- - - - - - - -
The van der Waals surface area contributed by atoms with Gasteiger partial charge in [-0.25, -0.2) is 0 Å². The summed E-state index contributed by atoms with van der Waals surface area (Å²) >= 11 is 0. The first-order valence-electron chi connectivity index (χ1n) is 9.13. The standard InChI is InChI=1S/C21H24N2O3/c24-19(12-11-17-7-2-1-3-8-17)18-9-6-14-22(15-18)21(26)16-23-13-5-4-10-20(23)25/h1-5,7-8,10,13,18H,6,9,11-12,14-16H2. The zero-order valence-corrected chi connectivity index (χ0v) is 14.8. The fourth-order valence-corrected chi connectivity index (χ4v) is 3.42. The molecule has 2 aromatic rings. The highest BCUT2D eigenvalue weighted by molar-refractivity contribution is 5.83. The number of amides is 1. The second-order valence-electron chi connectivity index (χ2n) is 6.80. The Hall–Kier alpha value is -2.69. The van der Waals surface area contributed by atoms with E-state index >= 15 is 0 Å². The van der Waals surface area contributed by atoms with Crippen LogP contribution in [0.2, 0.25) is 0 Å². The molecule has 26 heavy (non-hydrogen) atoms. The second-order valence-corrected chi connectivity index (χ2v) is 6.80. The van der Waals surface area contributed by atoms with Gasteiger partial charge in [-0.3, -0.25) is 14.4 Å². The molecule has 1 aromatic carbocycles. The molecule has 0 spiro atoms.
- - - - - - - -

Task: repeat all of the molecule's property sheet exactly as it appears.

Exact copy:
The van der Waals surface area contributed by atoms with Gasteiger partial charge in [-0.25, -0.2) is 0 Å². The summed E-state index contributed by atoms with van der Waals surface area (Å²) >= 11 is 0. The first-order valence-electron chi connectivity index (χ1n) is 9.13. The standard InChI is InChI=1S/C21H24N2O3/c24-19(12-11-17-7-2-1-3-8-17)18-9-6-14-22(15-18)21(26)16-23-13-5-4-10-20(23)25/h1-5,7-8,10,13,18H,6,9,11-12,14-16H2. The zero-order valence-corrected chi connectivity index (χ0v) is 14.8. The fourth-order valence-corrected chi connectivity index (χ4v) is 3.42. The molecule has 2 aromatic rings. The highest BCUT2D eigenvalue weighted by molar-refractivity contribution is 5.83. The number of amides is 1. The second-order valence-electron chi connectivity index (χ2n) is 6.80. The Hall–Kier alpha value is -2.69. The van der Waals surface area contributed by atoms with E-state index >= 15 is 0 Å². The van der Waals surface area contributed by atoms with Crippen LogP contribution in [0.2, 0.25) is 0 Å². The molecule has 26 heavy (non-hydrogen) atoms. The second-order valence-corrected chi connectivity index (χ2v) is 6.80. The van der Waals surface area contributed by atoms with Gasteiger partial charge in [-0.3, -0.25) is 14.4 Å². The molecule has 1 aromatic carbocycles. The molecule has 0 spiro atoms.